Stonehenge and the Summer Solstice: On the 28th Anniversary of the Last Free Festival, Check Out “Festivals Britannia”

So today, as 14,000 revellers at Stonehenge faced a rainy summer solstice morning, with some of them, at least, echoing the reverence that those who built this giant sun temple over 4,000 years ago had for the great axis of the solar year, many of those in attendance may not have known of the long struggles that enabled them to party in the world’s most famous stone circle, or of the free festival that sprawled across the fields opposite Stonehenge every June for 11 years from 1974 to 1984, or of the brutal suppression, in 1985, of the convoy of travellers, anarchists and environmental activists heading to Stonehenge to set up what would have been the 12th Stonehenge Free Festival, who were violently set upon and “decommissioned” in what has become known as the Battle of the Beanfield.

Those who want to know more can check out my books Stonehenge: Celebration and Subversion and The Battle of the Beanfield, and can also find out more via my most recent article on the Beanfield, three weeks ago, and my recent radio interview, which I posted yesterday. However, I believe this is also an excellent opportunity for people to watch “Festivals Britannia,” a 90-minute long BBC4 documentary by Sam Bridger, first broadcast in December 2010, which I’m posting below in six parts, as available on YouTube.

This is an important programme, with excellent commentators and some astounding footage (including dreamlike Super-8 footage from the ’70s by Chris Waite, and equally dreamlike images from the last great gathering of the tribes, at Castlemorton in 1992), even though watching it was a rather surreal experience, as its narrative arc seemed to be drawn entirely — but without credit — from Stonehenge: Celebration and Subversion. Read the rest of this entry »

Radio: On Eve of Summer Solstice at Stonehenge, Andy Worthington Discusses the Battle of the Beanfield and Dissent in the UK

Listen to my interview here!

A month ago, I was delighted to meet up with — and be interviewed by — an old friend and colleague, Tony Gosling, a journalist and broadcaster, who also has a long-established mail order service, Culture Shop, making videos and books on important political topics available. For many years, Tony has sold videos and DVDs of “Operation Solstice,” the documentary about the showdown between new age travellers and Margaret Thatcher’s government that took place on June 1, 1985, in a field in Wiltshire, when police from six forces and the MoD savagely “decommissioned” a convoy of travellers, anarchists and environmental and anti-nuclear activists, assaulting men, women and children, and destroying vehicles.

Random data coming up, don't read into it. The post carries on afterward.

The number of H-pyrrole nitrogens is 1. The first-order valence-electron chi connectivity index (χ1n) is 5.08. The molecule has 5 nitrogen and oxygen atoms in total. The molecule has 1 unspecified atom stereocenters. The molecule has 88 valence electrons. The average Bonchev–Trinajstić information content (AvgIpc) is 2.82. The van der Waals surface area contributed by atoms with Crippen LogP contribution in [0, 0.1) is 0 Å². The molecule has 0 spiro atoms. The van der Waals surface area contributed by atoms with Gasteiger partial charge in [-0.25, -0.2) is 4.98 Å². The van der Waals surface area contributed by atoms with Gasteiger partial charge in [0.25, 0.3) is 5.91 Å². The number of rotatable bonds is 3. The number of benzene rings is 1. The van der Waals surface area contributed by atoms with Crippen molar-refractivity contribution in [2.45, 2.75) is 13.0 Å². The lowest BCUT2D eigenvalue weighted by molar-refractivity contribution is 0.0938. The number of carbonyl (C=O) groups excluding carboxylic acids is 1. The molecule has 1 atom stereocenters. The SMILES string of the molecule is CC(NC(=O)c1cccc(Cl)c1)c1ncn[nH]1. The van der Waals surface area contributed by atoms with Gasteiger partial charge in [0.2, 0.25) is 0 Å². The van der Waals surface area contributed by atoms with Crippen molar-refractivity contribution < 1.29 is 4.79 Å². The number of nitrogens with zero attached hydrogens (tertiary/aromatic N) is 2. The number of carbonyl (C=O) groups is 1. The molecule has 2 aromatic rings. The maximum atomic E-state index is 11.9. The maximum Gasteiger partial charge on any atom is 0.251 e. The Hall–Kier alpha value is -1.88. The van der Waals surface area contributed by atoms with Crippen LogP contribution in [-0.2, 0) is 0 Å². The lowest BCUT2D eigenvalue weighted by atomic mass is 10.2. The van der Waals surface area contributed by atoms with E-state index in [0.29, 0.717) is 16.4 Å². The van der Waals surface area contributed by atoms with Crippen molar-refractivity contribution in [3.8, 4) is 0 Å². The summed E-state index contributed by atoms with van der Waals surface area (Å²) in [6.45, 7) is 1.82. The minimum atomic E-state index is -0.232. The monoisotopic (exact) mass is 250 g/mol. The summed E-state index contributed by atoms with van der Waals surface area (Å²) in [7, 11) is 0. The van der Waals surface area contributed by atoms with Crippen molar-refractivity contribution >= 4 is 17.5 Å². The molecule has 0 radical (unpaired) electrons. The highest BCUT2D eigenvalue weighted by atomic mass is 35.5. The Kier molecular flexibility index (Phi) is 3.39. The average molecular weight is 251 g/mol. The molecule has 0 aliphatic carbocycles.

The government succeeded in preventing the convoy from reaching their planned destination, Stonehenge, where they had intended to establish the 12th annual Stonehenge Free Festival — a huge free event that was a gigantic inspiration for all kinds of dissidents, but was, of course, feared and despised by the establishment.

After I published my first book, Stonehenge: Celebration and Subversion, in June 2004, a social history of Stonehenge that was, essentially, a wider British counter-cultural history, in which the Battle of the Beanfield was pivotal, I swiftly followed up with another book, focusing specifically on The Battle of the Beanfield, through original essays, transcripts of interviews with people involved on the day, and excerpts from the police log, which was published on the 21st anniversary of the Beanfield in 2005. Read the rest of this entry »

Remember the Battle of the Beanfield: It’s the 27th Anniversary Today of Thatcher’s Brutal Suppression of Traveller Society

27 years ago, a convoy of vehicles driven by refugees from the chronic unemployment of Margaret Thatcher’s Britain — commonly described as new age travellers, but also including environmental and anti-nuclear activists and land reformers — was set upon by police from six counties and the MoD, en route to Stonehenge, to establish what would have been the 12th Stonehenge Free Festival, an anarchic annual event that drew tens of thousands of visitors every June.

Cornered in a field by the A303, the convoy members — including women and children — were eventually set upon by the police in a distressingly violent manner, albeit one that was typical of life under Thatcher, bearing remarkable similarities to the violence meted out to the miners at Orgreave, in South Yorkshire, the year before.

I was one of those visitors to the Stonehenge Free Festival in 1983 and 1984, and the freedom and anarchy I experienced there helped to shape my belief that there are many different ways to live, and that dissent is a vital part of any functioning democracy. However, in the year that followed the Battle of the Beanfield, laws were implemented to try to make sure that the right to gather freely — and in huge numbers — would never be able to happen again, although they were not immediately successful. The new age traveller culture was severely damaged, but dissent reemerged unexpectedly in the form of the acid house movement , or rave culture, and was followed by the road protest movement, and groups like Reclaim the Streets, which helped to fuel a worldwide anti-globalization movement by the late 1990s. Read the rest of this entry »

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Andy Worthington

Investigative journalist, author, campaigner, commentator and public speaker. Recognized as an authority on Guantánamo and the “war on terror.” Co-founder, Close Guantánamo and We Stand With Shaker. Also, photo-journalist (The State of London), and singer and songwriter (The Four Fathers).
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